Thursday, May 14, 2009

How to remove dirt from old film transfers, part 1


I just finished a very exciting project: My mom located a really old family film from when she was a child back during the Great Depression! The film is absolutely one-of-a-kind and had become sort of a legend to me, as I'd heard that it existed but no one knew what had happened to it. Well, my mom found it several months ago and I secretly had it transferred to digital, in preparation for Mother's Day. This was not my first foray into the realm of digital film transfers and I wanted to do the best possible transfer of this priceless recording. And because it was on 16mm film I was hopeful that it would have significantly better picture quality than the less-old 8mm films I'd previously converted.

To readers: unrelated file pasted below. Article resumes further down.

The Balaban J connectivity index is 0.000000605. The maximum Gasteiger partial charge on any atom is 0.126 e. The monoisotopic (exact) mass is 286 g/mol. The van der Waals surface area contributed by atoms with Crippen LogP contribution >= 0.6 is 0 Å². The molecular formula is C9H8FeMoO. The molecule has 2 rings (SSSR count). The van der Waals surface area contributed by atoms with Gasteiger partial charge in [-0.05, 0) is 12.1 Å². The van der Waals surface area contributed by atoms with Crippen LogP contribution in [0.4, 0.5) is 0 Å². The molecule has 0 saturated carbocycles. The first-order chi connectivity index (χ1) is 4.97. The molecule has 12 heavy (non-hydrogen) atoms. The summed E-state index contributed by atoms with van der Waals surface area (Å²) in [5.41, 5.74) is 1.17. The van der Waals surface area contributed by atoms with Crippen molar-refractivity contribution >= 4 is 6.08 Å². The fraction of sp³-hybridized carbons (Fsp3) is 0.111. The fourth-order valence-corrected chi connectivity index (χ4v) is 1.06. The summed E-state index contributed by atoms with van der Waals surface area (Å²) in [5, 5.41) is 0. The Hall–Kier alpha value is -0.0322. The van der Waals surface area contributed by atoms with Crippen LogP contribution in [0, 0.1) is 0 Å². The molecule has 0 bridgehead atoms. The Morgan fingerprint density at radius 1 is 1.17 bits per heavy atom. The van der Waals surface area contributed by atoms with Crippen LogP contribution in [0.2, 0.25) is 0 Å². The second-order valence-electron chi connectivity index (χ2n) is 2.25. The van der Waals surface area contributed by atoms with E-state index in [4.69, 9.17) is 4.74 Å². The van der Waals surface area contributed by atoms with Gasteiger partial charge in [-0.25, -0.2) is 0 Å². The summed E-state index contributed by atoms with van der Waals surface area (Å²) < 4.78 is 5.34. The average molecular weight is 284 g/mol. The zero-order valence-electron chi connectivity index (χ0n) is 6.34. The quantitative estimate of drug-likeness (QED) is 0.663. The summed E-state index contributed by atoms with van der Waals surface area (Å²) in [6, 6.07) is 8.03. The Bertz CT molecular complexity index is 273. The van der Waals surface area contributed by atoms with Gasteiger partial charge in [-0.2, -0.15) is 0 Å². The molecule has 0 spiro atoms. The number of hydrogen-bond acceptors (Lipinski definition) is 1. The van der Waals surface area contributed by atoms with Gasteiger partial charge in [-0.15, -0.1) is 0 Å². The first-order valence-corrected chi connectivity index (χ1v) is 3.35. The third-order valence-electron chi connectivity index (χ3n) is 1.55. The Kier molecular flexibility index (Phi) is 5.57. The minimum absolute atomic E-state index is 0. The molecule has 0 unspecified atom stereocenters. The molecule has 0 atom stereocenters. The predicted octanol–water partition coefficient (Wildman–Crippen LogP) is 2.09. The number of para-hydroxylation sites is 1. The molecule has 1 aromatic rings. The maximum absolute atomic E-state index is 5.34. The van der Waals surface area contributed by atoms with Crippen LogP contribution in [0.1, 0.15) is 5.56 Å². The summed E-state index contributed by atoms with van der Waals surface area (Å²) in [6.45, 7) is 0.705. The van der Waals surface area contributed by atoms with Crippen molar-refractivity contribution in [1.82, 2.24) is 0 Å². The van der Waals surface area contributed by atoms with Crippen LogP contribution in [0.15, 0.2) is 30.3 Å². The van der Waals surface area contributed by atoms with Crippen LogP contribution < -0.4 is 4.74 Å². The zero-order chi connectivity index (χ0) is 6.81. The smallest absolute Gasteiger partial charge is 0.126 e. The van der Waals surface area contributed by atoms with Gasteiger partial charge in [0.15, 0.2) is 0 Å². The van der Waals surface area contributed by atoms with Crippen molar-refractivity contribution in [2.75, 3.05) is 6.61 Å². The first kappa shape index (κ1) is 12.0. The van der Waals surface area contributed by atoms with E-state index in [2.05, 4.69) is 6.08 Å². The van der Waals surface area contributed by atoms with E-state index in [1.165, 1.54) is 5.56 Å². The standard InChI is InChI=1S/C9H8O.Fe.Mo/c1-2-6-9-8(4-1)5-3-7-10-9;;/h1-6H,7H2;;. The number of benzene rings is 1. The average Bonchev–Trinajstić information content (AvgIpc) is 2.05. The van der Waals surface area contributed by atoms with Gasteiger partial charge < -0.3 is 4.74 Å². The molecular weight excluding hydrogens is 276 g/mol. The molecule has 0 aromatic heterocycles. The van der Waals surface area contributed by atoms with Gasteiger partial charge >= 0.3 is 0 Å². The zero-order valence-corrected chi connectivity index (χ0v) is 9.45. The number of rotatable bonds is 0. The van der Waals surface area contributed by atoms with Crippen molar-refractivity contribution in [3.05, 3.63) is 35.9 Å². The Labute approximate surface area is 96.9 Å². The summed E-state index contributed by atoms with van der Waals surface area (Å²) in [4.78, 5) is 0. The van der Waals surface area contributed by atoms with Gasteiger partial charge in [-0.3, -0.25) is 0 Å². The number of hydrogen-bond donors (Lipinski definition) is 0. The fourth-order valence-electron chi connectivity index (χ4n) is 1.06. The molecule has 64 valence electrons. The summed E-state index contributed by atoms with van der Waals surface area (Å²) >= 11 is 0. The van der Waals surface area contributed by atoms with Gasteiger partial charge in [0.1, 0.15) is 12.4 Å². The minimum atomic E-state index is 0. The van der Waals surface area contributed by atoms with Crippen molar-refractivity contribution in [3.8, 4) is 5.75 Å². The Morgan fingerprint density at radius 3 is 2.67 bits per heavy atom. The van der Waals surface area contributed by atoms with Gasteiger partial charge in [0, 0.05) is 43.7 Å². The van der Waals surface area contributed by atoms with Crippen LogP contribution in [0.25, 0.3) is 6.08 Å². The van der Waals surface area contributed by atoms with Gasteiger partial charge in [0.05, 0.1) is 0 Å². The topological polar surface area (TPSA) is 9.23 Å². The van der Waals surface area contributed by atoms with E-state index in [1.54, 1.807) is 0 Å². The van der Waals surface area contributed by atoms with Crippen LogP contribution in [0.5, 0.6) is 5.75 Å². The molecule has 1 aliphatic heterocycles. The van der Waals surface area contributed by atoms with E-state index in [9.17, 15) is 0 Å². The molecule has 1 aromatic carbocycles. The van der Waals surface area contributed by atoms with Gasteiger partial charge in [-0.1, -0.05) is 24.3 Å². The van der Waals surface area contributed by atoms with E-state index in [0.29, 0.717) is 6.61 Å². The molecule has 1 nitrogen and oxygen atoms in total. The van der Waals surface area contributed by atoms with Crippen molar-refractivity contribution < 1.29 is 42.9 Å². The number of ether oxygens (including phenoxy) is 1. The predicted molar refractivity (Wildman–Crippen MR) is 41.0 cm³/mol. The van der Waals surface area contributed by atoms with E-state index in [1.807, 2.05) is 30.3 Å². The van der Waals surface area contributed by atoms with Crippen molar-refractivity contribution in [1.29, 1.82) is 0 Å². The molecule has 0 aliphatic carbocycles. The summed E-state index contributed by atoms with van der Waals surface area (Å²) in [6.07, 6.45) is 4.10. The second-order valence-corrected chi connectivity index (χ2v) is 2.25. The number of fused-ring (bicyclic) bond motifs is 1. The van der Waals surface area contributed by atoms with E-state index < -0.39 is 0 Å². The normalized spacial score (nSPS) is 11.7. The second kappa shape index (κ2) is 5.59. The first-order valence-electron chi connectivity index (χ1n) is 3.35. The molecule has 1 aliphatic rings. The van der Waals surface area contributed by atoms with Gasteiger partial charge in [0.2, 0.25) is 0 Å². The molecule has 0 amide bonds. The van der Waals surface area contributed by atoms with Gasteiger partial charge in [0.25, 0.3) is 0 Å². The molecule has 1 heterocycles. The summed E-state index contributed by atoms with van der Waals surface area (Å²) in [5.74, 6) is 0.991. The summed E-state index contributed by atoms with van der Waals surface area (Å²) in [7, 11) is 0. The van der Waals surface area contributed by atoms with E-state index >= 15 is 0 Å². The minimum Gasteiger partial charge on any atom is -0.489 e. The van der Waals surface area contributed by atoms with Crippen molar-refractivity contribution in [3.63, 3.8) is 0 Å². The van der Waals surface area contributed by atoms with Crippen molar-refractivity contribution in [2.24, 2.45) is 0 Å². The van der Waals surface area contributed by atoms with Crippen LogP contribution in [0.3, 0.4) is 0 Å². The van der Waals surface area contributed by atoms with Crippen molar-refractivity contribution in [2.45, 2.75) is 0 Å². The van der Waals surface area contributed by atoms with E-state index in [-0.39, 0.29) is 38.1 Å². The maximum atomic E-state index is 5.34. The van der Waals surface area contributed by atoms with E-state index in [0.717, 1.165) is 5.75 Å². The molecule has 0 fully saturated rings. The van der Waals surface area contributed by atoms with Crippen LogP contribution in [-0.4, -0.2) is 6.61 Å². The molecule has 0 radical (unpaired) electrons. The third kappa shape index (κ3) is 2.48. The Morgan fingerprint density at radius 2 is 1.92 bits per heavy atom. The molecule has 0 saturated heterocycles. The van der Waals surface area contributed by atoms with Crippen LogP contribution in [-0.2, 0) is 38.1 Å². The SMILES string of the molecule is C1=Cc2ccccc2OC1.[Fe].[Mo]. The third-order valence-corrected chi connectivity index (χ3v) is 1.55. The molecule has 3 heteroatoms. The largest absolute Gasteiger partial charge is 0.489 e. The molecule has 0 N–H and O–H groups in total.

Now, there are lots of shops offering film-to-DVD transfer. But I've spent literally years searching for someone who could perform film-to-BluRay transfers, i.e., to capture the full picture quality, in high-definition. I finally located this shop:
Video Conversion Experts
1010 W Chandler Heights Rd, Ste 2
Chandler, AZ 85248
(800) 575-6202
For my little 11-minute film it cost $200 to transfer it to digital (at high-resolution) and create both a Bluray and DVD version. If I'd known all the work I was going to put into fixing the file I could've saved myself about half the cost and just requested the raw files; this is what ended-up happening anyways.

(Actually, I just checked and they charge MORE for just giving you the raw files. Apparently they're charging you for the resulting picture quality rather than the amount of work required on their part.)